My Lady Liege

I am sitting in my carriage, watching the palace get smaller and smaller as we travel down the road, away from the life I once had the privilege of having, and I feel angry. Angry at the situation, angry at her, but most of all, angry at myself. Six months ago, my lady took the throne. I had heard about her my whole life, knowing that one day she would be the most powerful woman (arguably person) in all of England. Despite this, I believed that if I were close in power to her, I might, as a strong man, influence her decisions.

As a young man I saw the need for economic growth. I would see, riding in a carriage not unlike the one I am in now, misery. Half torn-down buildings with children barefoot, playing with broken cartwheels and scraps of newspaper left by the gentry to decompose by the side of the road, were not an uncommon sight in London. I knew, even then, that the only chance of survival for our economy was through transportation. I reasoned that if were to be rid of many of the homeless and the scavengers on whom so much of our money was wasted, we could renew England's place over the America's as the richest economy in the world, and allow our citizens to thrive again.

There already had been several fleets to Australia, and with the information from my many contacts, I pieced together a plan. This plan was one of which that allowed me to arrange, together with the future Queen, the mass transportation of the lower class. As a well-known member of society, I found it easy to make my way into the court. I lived in the palace for many years, waiting for the day that the King would die and my lady would take the throne.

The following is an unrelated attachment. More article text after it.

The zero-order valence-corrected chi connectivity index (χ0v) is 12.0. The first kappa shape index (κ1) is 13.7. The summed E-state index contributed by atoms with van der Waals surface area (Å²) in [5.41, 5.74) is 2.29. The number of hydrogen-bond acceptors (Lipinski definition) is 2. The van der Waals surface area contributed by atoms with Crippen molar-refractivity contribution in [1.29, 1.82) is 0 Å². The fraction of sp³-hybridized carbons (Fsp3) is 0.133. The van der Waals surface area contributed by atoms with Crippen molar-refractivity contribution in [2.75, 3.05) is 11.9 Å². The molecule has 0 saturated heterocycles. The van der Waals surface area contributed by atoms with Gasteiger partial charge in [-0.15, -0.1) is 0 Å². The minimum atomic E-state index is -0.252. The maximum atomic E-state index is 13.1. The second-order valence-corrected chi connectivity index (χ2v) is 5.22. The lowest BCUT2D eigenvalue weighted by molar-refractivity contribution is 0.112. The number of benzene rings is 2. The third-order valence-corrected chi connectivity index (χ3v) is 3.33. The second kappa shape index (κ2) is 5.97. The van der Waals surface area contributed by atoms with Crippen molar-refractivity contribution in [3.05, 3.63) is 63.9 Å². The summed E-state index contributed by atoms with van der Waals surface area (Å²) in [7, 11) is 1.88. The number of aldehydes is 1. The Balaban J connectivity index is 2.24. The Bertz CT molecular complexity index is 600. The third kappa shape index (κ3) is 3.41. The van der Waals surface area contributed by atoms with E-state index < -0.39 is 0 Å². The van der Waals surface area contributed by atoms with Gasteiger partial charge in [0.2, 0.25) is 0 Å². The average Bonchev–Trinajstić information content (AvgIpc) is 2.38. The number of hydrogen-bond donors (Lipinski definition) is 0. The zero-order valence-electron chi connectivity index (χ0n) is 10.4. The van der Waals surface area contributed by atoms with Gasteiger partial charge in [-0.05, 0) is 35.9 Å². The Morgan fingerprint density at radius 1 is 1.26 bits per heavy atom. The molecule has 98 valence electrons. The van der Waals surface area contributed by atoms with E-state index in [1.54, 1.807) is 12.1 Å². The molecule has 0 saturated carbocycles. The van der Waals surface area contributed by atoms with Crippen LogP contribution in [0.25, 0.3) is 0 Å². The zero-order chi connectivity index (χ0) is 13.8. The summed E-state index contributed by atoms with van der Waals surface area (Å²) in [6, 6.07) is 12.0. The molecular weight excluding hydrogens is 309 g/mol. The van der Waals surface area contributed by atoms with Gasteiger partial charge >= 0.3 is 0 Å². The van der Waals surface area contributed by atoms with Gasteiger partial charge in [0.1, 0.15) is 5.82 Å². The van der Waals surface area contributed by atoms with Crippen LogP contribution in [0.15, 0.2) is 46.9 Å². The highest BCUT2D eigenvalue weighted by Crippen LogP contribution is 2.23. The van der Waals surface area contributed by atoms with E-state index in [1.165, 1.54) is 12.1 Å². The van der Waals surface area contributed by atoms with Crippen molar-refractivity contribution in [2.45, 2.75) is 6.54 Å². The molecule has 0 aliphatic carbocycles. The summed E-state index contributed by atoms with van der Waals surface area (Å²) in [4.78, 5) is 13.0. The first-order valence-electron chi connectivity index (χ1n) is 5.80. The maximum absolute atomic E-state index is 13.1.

When the day finally arrived, I took my chance. I arranged an audience with the Queen and explained to her my idea. She listened, yes, but all the while I noticed her lips getting thinner and thinner and her corseted back becoming somehow even straighter than before. I did not understand our young Queen. I thought that, because she was a woman, she might listen to a man's advice, but she dismissed me from the room without so much as an explanation. I went to bed in deep confusion that night, for I could not see the flaw in my plan. There was so much poverty in England that we could hardly see to it all.

The following weeks I listened, and I watched. I got to know the Queen and learned of her values. She believed in equality, something on which very few saw with her eye to eye. She also believed in our country, its beauty and its history that she thought needed every single one of its citizens. A few months later I took her away again, hoping that if I appealed to her better interests then she would do what I bid. Again she rejected my proposal. Only when my palm touched her face did I realized what I had done, but by then it was too late. The guards were on me, pulling me away and pushing me to the ground. I had packed my bags by the morning.

I cannot tell what my future holds for me. I have committed a crime worthy of hanging and only my previous reputation has saved me, but now I am a disgraced man. I abused my position as part of the Queen's court by trying to manipulate her to do my bidding, though I stand by the fact that I was only doing it for the greater good. All I wanted was the wealth of my nation and the ability to do my part for England. I could have achieved it with power, a power that, being so close to the Queen, I could easily have had. I fell under the temptation of that power, which I am sure many men will succumb to, but fail to grasp, for the rest of our Queen's reign. Only now, as I leave the palace, I can see what I have done. I underestimated her, a woman, a Queen.

Note on the text:

This is short piece I wrote for English at school based on the film 'Young Victoria', as I had quite fallen in love with it. The man in the story is mostly an OC, but he is inspired by Sir John Conroy.

This is my first fic so any reviews would be greatly appreciated! And if you have even gotten far enough to read this, thank you so much!